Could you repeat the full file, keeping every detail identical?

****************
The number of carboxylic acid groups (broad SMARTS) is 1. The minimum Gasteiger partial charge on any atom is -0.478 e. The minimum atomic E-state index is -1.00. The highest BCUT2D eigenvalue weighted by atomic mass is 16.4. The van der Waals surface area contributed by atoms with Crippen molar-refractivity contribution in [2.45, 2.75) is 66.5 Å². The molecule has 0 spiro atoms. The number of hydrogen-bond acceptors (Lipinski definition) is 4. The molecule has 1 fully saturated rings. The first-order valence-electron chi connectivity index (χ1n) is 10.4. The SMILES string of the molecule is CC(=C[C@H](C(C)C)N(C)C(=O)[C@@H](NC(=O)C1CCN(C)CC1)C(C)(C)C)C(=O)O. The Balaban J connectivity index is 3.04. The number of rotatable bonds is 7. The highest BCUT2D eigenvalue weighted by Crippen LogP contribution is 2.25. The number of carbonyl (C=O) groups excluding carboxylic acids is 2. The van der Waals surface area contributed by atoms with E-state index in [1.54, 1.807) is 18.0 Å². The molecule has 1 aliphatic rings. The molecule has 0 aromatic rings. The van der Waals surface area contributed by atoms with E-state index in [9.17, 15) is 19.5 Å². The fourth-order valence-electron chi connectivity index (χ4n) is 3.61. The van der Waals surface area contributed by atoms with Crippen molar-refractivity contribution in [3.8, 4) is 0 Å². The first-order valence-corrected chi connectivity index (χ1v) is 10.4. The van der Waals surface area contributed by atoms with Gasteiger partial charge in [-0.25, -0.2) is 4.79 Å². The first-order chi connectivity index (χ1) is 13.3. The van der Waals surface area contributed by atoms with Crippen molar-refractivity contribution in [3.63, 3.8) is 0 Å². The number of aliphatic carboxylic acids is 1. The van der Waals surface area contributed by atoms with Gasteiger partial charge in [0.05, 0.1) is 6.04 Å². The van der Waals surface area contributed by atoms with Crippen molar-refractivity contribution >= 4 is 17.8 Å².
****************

The number of carboxylic acid groups (broad SMARTS) is 1. The minimum Gasteiger partial charge on any atom is -0.478 e. The minimum atomic E-state index is -1.00. The highest BCUT2D eigenvalue weighted by atomic mass is 16.4. The van der Waals surface area contributed by atoms with Crippen molar-refractivity contribution in [2.45, 2.75) is 66.5 Å². The molecule has 0 spiro atoms. The number of hydrogen-bond acceptors (Lipinski definition) is 4. The molecule has 1 fully saturated rings. The first-order valence-electron chi connectivity index (χ1n) is 10.4. The SMILES string of the molecule is CC(=C[C@H](C(C)C)N(C)C(=O)[C@@H](NC(=O)C1CCN(C)CC1)C(C)(C)C)C(=O)O. The Balaban J connectivity index is 3.04. The number of rotatable bonds is 7. The highest BCUT2D eigenvalue weighted by Crippen LogP contribution is 2.25. The number of carbonyl (C=O) groups excluding carboxylic acids is 2. The van der Waals surface area contributed by atoms with E-state index in [1.54, 1.807) is 18.0 Å². The molecule has 1 aliphatic rings. The molecule has 0 aromatic rings. The van der Waals surface area contributed by atoms with E-state index in [9.17, 15) is 19.5 Å². The fourth-order valence-electron chi connectivity index (χ4n) is 3.61. The van der Waals surface area contributed by atoms with Crippen molar-refractivity contribution in [3.8, 4) is 0 Å². The first-order valence-corrected chi connectivity index (χ1v) is 10.4. The van der Waals surface area contributed by atoms with Gasteiger partial charge in [-0.25, -0.2) is 4.79 Å². The first-order chi connectivity index (χ1) is 13.3. The van der Waals surface area contributed by atoms with Crippen molar-refractivity contribution in [3.63, 3.8) is 0 Å². The number of aliphatic carboxylic acids is 1. The van der Waals surface area contributed by atoms with Gasteiger partial charge in [0.05, 0.1) is 6.04 Å². The van der Waals surface area contributed by atoms with Crippen molar-refractivity contribution >= 4 is 17.8 Å².